Private Concert

Private Concert

Band Students Get Lesson in Jazz

The Sterling Middle School band was silenced Thursday, Nov. 16. Students put down there French horns, saxophones and electric guitars at 3:30 p.m. to listen to nationally accomplished jazz pianist Farid Barron.

Barron played a couple of numbers on the school’s piano. His fingers raced up and down the keyboard.

"He’s so good!" Brian Loy, an sixth-grader at Sterling Middle School said.

Barron has played on 13 continents, at Lincoln Center in New York, and toured with the United States Air Force band.

That’s where he met Sterling Middle School band director Robert Roche 13 years ago.

Roche proposed the idea of bringing Barron to Sterling Middle School for National Education Week, Nov. 12 through Nov. 18, to the school's PTA members as a way to expose the students to a professional musician.

Band members’ parents liked the idea. They raised money and made donations to bring Barron from his New Jersey home to the Sterling school.

"We wanted to bring someone special to the school," Lyn Loy, PTA member, said. "This is a way for students to see dreams do come true. It’s a way for them to grow a little bit, musically."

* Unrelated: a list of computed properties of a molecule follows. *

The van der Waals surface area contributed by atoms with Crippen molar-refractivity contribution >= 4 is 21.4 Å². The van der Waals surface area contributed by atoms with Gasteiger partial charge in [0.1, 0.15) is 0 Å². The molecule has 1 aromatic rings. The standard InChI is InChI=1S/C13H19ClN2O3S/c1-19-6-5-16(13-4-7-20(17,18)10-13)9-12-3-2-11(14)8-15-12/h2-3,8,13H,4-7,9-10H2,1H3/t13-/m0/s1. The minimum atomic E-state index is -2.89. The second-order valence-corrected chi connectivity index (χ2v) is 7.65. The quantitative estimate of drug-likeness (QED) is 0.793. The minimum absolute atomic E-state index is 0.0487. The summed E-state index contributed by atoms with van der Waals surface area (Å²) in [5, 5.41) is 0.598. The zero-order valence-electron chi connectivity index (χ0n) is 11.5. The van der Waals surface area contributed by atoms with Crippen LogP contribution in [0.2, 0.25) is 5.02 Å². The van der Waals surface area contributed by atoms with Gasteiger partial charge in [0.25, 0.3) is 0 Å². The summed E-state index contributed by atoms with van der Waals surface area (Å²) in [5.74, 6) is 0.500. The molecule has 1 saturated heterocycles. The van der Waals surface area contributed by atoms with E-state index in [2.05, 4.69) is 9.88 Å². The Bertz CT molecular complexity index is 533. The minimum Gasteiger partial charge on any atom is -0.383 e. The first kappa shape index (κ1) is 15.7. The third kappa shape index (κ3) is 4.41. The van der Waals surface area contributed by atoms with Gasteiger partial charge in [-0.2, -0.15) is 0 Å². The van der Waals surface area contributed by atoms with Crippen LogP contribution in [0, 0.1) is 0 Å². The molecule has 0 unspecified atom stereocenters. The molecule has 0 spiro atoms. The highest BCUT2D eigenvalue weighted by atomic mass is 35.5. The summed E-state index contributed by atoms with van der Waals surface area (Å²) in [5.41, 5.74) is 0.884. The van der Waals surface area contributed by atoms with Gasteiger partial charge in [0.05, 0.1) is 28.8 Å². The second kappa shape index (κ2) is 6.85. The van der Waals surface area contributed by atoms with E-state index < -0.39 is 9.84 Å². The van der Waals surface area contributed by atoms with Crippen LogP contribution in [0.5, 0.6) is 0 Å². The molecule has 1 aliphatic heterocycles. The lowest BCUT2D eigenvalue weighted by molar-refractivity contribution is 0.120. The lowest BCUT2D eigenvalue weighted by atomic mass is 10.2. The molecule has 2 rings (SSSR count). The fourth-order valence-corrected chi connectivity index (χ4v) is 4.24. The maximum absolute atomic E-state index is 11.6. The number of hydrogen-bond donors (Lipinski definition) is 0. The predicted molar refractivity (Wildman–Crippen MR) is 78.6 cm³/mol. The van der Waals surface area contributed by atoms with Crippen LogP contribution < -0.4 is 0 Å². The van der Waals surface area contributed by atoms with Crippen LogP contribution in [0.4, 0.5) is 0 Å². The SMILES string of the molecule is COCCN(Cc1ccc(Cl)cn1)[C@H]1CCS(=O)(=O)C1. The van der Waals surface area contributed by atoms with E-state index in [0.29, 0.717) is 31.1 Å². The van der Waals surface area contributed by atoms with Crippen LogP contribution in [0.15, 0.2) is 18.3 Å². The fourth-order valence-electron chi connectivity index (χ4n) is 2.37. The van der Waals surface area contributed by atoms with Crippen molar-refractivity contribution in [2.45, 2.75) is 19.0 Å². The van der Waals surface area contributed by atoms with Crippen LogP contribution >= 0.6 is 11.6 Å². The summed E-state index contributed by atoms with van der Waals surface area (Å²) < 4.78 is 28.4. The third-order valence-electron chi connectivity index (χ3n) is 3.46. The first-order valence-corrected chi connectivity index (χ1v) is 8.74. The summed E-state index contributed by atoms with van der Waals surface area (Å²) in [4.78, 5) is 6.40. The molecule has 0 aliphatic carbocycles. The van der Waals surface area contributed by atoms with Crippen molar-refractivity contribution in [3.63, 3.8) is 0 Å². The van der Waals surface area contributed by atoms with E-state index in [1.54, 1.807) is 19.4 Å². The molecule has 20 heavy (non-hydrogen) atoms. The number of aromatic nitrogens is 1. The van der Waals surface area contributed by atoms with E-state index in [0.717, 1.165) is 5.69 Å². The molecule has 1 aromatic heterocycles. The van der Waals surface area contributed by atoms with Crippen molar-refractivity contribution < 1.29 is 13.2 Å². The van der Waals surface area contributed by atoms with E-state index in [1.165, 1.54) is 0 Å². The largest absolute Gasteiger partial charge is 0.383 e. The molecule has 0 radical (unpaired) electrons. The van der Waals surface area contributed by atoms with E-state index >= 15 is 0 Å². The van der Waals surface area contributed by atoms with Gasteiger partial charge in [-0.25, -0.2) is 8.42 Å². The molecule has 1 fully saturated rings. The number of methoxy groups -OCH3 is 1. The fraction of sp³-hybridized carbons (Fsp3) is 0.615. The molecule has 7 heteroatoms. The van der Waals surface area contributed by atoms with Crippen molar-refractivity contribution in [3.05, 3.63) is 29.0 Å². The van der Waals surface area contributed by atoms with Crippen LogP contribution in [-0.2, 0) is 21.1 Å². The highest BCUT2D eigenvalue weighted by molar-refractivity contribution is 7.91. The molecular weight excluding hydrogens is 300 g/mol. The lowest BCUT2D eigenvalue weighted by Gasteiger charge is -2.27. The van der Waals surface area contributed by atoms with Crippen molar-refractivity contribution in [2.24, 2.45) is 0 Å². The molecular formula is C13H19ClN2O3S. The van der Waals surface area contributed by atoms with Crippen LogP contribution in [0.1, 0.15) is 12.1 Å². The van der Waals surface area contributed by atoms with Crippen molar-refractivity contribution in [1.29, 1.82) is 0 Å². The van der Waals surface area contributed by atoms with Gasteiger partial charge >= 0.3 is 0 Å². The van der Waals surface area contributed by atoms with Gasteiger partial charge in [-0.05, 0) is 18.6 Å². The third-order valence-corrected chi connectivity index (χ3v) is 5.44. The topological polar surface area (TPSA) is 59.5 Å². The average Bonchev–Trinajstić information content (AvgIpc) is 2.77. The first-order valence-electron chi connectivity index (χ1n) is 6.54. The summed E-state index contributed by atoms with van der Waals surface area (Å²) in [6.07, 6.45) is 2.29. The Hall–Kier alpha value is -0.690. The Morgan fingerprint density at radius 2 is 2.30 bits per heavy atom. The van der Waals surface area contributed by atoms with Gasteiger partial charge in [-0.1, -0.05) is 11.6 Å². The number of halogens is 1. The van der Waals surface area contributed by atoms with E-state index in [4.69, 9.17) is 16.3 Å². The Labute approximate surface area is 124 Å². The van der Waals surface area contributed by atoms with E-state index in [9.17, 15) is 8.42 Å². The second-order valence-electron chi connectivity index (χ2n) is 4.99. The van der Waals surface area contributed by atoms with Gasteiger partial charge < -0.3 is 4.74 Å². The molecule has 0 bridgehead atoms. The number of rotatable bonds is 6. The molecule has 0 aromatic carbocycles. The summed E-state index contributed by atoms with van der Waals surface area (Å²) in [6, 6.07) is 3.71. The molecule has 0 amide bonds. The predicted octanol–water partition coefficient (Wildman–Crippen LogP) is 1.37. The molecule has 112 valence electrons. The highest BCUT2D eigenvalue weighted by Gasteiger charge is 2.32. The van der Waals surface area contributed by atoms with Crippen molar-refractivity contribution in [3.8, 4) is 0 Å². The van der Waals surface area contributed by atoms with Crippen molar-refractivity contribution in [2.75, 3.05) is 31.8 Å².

LOY HAS BEEN playing the piano for seven years. He was inspired by the private show.

"It’s hard to put how I felt into words. Seeing him makes me really want to practice," he said. "I hope I can be as good, if not better than him someday."

Fellow pianist and classmate Jackline Yim sat next to Barron during his performance. Her eyes were glued to his hands.

Her mother, Young Yim, watched Barron from the back of the classroom.

"This is a good chance to see what she can become," Young Yim said. "This is better than a concert. It’s a private concert."

Young Yim said she takes her children to concerts to show them what they can achieve if they keep up the hard work. Barron’s performance did just that, she said.

THE STERLING MIDDLE School jazz band performed for Barron at the end of his show.

The nationally accomplished pianist moved around the room, pointing to different students and asking them to play for him. He critiqued their sound and gave them tips.

Barron had a message for the students.

"This should always be fun," he said. "Play for your own enjoyment. If it feels like work, you might consider trying something else."

Barron took time to visit the middle school, he said, because he wanted to share his love of music with the students.

"They’re so excited to play and they’re eager to learn," he said. "The students inspire me."